The following example is not intended to limit the scope of this invention in any way.
This example demonstrates the use of the instant polymers in anionic personal skin care product formulations.
A liquid soap formulation was prepared using the following ingredients in accordance with the following instructions to demonstrate the excellent compatibility of the instant polymers with anionic surfactants. Compatibility of Merquat 280, which has a net cationic charge density, with an anionic system is surprising and unexpected.
______________________________________Ingredients % w/w______________________________________A Deionized Water 51.90Sodium Lauryl Sulfate 25.00Sodium C14-16 Olefin Sulfonate1 10.00Cerasynt M2 0.40Cocamide DEA3 2.00Cocamidopropyl Betaine4 8.00B MERQUAT 2805 2.00C Fragrance 0.50Tetrasodium EDTA6 0.20D Citric Acid to pH 6.00Sodium Chloride to viscosity 2800 cps______________________________________ 1 Sodium laureth sulfate is C14-16 olefin sulfonate sulfate is an anionic surfactant. 2 Cerasynt is ethylene glycol monostearate, available from Van Dyk & Co., Inc. 3 Cocamide DEA is coconut diethanolamine, available from Van Dyk and Co., Inc. 4 Cocamidopropyl betaine is a coconut amidopropyl betaine. 5 Merquat 280 is an 80/20 w/w polymer of DMDAAC and acrylic acid having a viscosity (Brookfield LVF #4 spindle @ 30 rpm) of 4,000-10,000 cps, and a weight average molecular weight of approximately 1,300,000, as determined by gel permeation chromatography, commercially available from Calgon Corporation. 6 Tetrasodium EDTA is the sodium salt of ethlenediamine tetraacetic acid.
Heat water to 75° C. With moderate agitation, add the ingredients listed in Part A in the order stated proceeding after each addition is uniform. Begin cooling and add MERQUAT 280 at 50° C. Continue mixing and cooling and add Part C at 45° C. Adjust pH to 6.0 with citric acid. Add sodium chloride to increase viscosity to 2800 cps. Optionally, fragrances and dyes can be added.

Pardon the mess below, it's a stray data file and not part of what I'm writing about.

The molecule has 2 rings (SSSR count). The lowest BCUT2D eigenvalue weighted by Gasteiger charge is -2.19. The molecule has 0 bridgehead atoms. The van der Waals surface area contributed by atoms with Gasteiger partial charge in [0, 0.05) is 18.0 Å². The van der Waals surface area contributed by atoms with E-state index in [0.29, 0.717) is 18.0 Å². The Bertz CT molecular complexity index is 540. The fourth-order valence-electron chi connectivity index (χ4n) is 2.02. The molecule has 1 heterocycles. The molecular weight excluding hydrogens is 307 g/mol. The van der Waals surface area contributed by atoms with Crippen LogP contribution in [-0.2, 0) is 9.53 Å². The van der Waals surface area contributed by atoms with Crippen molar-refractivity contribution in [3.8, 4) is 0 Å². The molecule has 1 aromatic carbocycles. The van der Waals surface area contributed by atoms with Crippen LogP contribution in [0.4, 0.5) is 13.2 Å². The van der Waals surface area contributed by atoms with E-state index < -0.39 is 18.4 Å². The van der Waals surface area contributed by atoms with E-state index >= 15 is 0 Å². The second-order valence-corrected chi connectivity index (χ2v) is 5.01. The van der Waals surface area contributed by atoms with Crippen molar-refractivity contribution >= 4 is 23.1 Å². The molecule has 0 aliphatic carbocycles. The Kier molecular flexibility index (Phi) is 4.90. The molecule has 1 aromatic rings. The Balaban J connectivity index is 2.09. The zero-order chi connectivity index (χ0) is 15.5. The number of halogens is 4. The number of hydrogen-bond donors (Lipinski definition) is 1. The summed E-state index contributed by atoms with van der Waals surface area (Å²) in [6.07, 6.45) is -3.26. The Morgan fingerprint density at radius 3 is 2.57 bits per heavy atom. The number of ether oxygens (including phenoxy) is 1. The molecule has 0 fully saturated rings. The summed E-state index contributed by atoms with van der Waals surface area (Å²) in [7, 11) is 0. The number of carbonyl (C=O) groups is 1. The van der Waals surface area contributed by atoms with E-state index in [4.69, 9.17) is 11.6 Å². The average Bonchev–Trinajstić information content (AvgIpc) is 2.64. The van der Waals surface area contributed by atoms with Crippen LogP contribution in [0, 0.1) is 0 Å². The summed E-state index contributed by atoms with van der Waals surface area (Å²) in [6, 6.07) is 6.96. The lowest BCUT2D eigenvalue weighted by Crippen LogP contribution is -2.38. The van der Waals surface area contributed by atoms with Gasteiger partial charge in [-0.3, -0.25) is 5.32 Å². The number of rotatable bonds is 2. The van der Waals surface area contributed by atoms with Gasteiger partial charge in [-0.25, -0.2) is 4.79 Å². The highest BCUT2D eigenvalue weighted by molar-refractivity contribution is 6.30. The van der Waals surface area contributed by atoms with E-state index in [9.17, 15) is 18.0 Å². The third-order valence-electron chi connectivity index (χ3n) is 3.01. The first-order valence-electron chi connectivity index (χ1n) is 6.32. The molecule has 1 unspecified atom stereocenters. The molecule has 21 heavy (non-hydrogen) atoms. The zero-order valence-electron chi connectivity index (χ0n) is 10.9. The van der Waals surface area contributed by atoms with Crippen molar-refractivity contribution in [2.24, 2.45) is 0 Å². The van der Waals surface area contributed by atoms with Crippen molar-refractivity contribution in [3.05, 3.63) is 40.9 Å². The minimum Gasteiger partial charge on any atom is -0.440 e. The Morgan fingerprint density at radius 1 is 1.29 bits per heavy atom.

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|U.S. Classification||514/772.6, 424/63, 424/59, 424/65, 510/130, 510/498, 510/434, 510/496, 510/138, 510/135, 514/846, 510/475, 510/504, 510/159, 424/73|
|International Classification||C08L39/00, A61K8/81, A61Q19/10, A61K8/72, A61Q19/00, A61K8/00, C08F226/04, C08F26/02|
|Cooperative Classification||Y10S514/846, A61Q19/10, A61K8/817, A61K2800/5426, A61Q19/00|
|European Classification||A61Q19/00, A61K8/81R|
|May 12, 1988||AS||Assignment|
Owner name: CALGON CORPORATION, ROUTE 60 & CAMPBELLS RUN ROAD,
Free format text: ASSIGNMENT OF ASSIGNORS INTEREST.;ASSIGNORS:BOOTHE, JERRY E.;MORSE, LEWIS D.;KLEIN, WILLIAM L.;REEL/FRAME:004869/0709;SIGNING DATES FROM 19861024 TO 19861027
Owner name: CALGON CORPORATION,PENNSYLVANIA
Free format text: ASSIGNMENT OF ASSIGNORS INTEREST;ASSIGNORS:BOOTHE, JERRY E.;MORSE, LEWIS D.;KLEIN, WILLIAM L.;SIGNING DATES FROM 19861024 TO 19861027;REEL/FRAME:004869/0709
|Dec 10, 1991||FPAY||Fee payment|
Year of fee payment: 4